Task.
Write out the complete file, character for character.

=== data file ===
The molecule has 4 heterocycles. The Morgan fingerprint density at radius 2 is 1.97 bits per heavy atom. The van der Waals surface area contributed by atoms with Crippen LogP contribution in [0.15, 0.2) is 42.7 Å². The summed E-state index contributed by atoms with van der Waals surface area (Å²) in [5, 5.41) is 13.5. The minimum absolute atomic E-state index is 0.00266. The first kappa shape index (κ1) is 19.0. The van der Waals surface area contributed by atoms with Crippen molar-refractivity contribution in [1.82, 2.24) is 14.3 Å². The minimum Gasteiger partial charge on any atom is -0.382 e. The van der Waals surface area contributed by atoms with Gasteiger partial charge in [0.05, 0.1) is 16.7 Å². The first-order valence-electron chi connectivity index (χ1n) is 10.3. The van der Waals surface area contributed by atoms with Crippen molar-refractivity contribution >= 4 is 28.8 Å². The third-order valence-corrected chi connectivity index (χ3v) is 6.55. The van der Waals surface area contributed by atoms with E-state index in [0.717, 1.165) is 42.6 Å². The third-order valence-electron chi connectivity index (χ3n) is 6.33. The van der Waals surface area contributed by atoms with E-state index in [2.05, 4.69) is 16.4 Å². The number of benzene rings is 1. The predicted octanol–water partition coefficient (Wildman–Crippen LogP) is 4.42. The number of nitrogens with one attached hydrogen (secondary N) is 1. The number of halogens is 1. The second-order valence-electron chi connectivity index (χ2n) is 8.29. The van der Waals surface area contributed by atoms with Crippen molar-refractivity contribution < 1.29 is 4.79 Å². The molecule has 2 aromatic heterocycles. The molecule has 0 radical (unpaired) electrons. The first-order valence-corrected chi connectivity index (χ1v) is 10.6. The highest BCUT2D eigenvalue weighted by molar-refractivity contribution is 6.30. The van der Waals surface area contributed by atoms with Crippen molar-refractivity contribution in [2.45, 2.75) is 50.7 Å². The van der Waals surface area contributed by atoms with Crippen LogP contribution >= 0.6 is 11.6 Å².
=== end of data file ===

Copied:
The molecule has 4 heterocycles. The Morgan fingerprint density at radius 2 is 1.97 bits per heavy atom. The van der Waals surface area contributed by atoms with Crippen LogP contribution in [0.15, 0.2) is 42.7 Å². The summed E-state index contributed by atoms with van der Waals surface area (Å²) in [5, 5.41) is 13.5. The minimum absolute atomic E-state index is 0.00266. The first kappa shape index (κ1) is 19.0. The van der Waals surface area contributed by atoms with Crippen molar-refractivity contribution in [1.82, 2.24) is 14.3 Å². The minimum Gasteiger partial charge on any atom is -0.382 e. The van der Waals surface area contributed by atoms with Gasteiger partial charge in [0.05, 0.1) is 16.7 Å². The first-order valence-electron chi connectivity index (χ1n) is 10.3. The van der Waals surface area contributed by atoms with Crippen molar-refractivity contribution >= 4 is 28.8 Å². The third-order valence-corrected chi connectivity index (χ3v) is 6.55. The van der Waals surface area contributed by atoms with E-state index in [0.717, 1.165) is 42.6 Å². The third-order valence-electron chi connectivity index (χ3n) is 6.33. The van der Waals surface area contributed by atoms with E-state index in [2.05, 4.69) is 16.4 Å². The number of benzene rings is 1. The predicted octanol–water partition coefficient (Wildman–Crippen LogP) is 4.42. The number of nitrogens with one attached hydrogen (secondary N) is 1. The number of halogens is 1. The second-order valence-electron chi connectivity index (χ2n) is 8.29. The van der Waals surface area contributed by atoms with Crippen molar-refractivity contribution < 1.29 is 4.79 Å². The molecule has 2 aromatic heterocycles. The molecule has 0 radical (unpaired) electrons. The first-order valence-corrected chi connectivity index (χ1v) is 10.6. The highest BCUT2D eigenvalue weighted by molar-refractivity contribution is 6.30. The van der Waals surface area contributed by atoms with Crippen molar-refractivity contribution in [2.45, 2.75) is 50.7 Å². The van der Waals surface area contributed by atoms with Crippen LogP contribution >= 0.6 is 11.6 Å².